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Levy hearing scheduled for Minooka grade school

Published: Saturday, Nov. 23, 2013 5:30 a.m. CST

MINOOKA – A truth in taxation hearing is scheduled for Dec. 18 by Minooka Grade School District 201 before the board of education votes on the 2013 tax levy.

The hearing is required by law because the district is requesting a 7.1 percent increase over the 2012 levy, District Superintendent Al Gegenheimer said at Wednesday’s board of education meeting.

Any request of 5 percent or more than the previous year requires a public hearing.

The hearing will be at 6:45 p.m.

The primary reason for the levy increase is the district’s debt continues to rise as property values in the community decline. The anticipated total EAV drop this year is about 3 percent.

Building the district’s most recent schools has “saddled our local taxpayers with a lot of debt,” Gegenheimer said.

More than 25 percent of the district’s tax rate goes to paying back building construction debt.

While the district will request a 7.1 levy increase, the amount expected to be received will be closer to 4 percent. The actual amount of property taxes will not be known until late March or early April.

Gegenheimer said he is requesting more than anticipated to make sure the district’s monetary needs are met. If the levy is short, the district’s tax rate would drop, leaving it unable to make expenses for the next year.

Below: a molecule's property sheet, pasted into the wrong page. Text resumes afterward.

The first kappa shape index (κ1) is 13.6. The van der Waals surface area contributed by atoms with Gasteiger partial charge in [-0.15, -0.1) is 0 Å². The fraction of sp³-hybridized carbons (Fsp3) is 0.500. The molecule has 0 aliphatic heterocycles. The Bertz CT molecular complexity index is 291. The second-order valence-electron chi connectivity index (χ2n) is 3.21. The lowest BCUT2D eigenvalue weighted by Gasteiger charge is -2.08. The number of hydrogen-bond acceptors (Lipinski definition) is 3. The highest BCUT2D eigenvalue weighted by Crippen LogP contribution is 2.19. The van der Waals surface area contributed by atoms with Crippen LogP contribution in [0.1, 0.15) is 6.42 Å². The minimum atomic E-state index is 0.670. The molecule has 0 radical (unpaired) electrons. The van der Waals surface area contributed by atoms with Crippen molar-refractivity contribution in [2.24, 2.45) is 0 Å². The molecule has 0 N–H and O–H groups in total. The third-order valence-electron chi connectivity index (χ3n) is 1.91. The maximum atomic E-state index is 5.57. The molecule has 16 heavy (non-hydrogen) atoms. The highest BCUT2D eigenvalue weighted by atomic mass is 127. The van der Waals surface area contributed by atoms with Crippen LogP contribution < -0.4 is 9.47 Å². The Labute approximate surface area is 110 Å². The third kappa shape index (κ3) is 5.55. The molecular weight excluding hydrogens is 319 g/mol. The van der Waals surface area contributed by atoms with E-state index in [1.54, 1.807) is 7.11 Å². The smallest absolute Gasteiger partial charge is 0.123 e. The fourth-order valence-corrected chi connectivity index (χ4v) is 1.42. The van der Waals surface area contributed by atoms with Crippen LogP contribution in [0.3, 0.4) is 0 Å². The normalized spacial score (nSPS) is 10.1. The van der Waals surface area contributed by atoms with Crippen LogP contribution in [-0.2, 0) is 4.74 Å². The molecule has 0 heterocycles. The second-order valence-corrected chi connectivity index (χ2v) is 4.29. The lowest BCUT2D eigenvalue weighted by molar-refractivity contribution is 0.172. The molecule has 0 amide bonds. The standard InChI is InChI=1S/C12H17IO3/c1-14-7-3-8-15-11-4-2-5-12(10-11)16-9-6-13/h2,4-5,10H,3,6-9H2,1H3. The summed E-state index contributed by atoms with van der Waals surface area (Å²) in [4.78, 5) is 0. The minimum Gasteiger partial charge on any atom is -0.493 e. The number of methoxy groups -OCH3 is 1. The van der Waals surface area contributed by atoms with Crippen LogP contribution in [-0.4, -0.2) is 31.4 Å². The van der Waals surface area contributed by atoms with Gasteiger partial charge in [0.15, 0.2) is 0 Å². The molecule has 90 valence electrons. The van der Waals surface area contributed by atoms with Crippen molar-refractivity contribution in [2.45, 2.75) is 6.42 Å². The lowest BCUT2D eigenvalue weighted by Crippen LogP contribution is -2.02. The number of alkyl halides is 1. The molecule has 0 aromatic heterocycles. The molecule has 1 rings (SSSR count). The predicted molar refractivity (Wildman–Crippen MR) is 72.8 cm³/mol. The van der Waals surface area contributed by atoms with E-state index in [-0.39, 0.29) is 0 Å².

At this time Gegenheimer estimates the total tax rate to be no higher than $3.1649 per $100 of owned property, which would equal a 4.7 percent increase over last year.

At that rate, property owners could reasonably expect their taxes to the grade school district to remain about the same.

Grant will save $42K

Thanks to rebates and incentives, Minooka Grade School District will get more than $42,000 worth of lighting projects completed and come out ahead with a credit of $4,105.

The lighting retro-fit project for Minooka Junior High, awarded to Crescent Electric Supply Company, will cost $42,703 including materials and labor.

With rebates and incentives through the Energy Star Program, a U.S. Environmental Protection Agency program, the district will receive $46,808 toward the project. After all bills are paid, the district should end up with a credit, Gegenheimer said.

Additionally, the annual energy savings for the district once the new lighting is in place will be more than $15,000, Gegenheimer said.

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